The common issue of grouping dogs based on behavior without objectively evaluating behavior remains a weakness in this study and others like it. Owners’ perceptions, memories, and interpretations of their dogs’ behaviors were analyzed, not the behaviors themselves. As is typical of such studies, the authors acknowledge that there is no way to determine what role owners’ confirmation biases (based on their breed-related expectations of their dogs) influenced their responses on the questionnaire or their own behavior forming husbandry practices. And in this case, the categorization of the behaviors of interest is complex and so much in flux that the authors finally conclude that “boldness” may not even be the right name for it. The first principle of any psychometric measurement instrument is that you must first be able to clearly define what you are measuring.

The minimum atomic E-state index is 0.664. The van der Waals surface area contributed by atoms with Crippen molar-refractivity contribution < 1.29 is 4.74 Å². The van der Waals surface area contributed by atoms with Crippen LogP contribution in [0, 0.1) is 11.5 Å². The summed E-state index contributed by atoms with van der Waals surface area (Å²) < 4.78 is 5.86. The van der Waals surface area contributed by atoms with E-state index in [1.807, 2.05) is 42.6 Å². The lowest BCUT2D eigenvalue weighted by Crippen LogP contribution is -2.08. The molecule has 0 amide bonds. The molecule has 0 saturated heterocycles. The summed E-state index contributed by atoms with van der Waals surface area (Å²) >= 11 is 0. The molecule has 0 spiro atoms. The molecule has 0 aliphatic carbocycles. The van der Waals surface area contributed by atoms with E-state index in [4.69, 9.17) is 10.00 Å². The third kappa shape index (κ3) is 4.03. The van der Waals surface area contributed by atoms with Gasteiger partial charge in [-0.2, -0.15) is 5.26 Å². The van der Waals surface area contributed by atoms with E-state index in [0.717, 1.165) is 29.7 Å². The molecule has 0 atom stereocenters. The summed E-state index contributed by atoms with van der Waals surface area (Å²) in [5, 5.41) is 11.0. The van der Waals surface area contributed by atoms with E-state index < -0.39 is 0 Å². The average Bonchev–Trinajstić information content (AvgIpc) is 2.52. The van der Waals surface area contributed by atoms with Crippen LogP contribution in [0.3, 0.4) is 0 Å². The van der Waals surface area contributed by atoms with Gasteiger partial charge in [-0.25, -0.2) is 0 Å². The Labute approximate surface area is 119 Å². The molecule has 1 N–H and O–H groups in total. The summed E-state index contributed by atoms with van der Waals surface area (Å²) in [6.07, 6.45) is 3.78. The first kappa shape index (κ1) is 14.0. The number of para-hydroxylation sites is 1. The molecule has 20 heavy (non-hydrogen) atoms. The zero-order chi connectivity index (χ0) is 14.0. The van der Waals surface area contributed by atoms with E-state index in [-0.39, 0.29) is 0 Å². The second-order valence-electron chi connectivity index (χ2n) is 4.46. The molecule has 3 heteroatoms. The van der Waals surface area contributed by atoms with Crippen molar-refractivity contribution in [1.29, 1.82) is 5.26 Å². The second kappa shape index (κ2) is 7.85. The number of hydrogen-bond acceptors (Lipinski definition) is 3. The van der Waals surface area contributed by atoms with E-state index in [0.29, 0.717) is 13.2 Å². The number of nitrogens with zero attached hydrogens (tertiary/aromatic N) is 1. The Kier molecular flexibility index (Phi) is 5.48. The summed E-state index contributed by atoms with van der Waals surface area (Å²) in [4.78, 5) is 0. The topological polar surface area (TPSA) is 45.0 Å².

Abstract and Link to Purchase Full Text of the Original Article:


Additional References:

Svartberg, K. (2002). Shyness–boldness predicts performance in working dogs. Applied Animal Behaviour Science, 79(2), 157-174.

Svartberg, K. (2005). A comparison of behaviour in test and in everyday life: evidence of three consistent boldness-related personality traits in dogs. Applied Animal Behaviour Science, 91(1), 103-128.

Page last updated July 17, 2019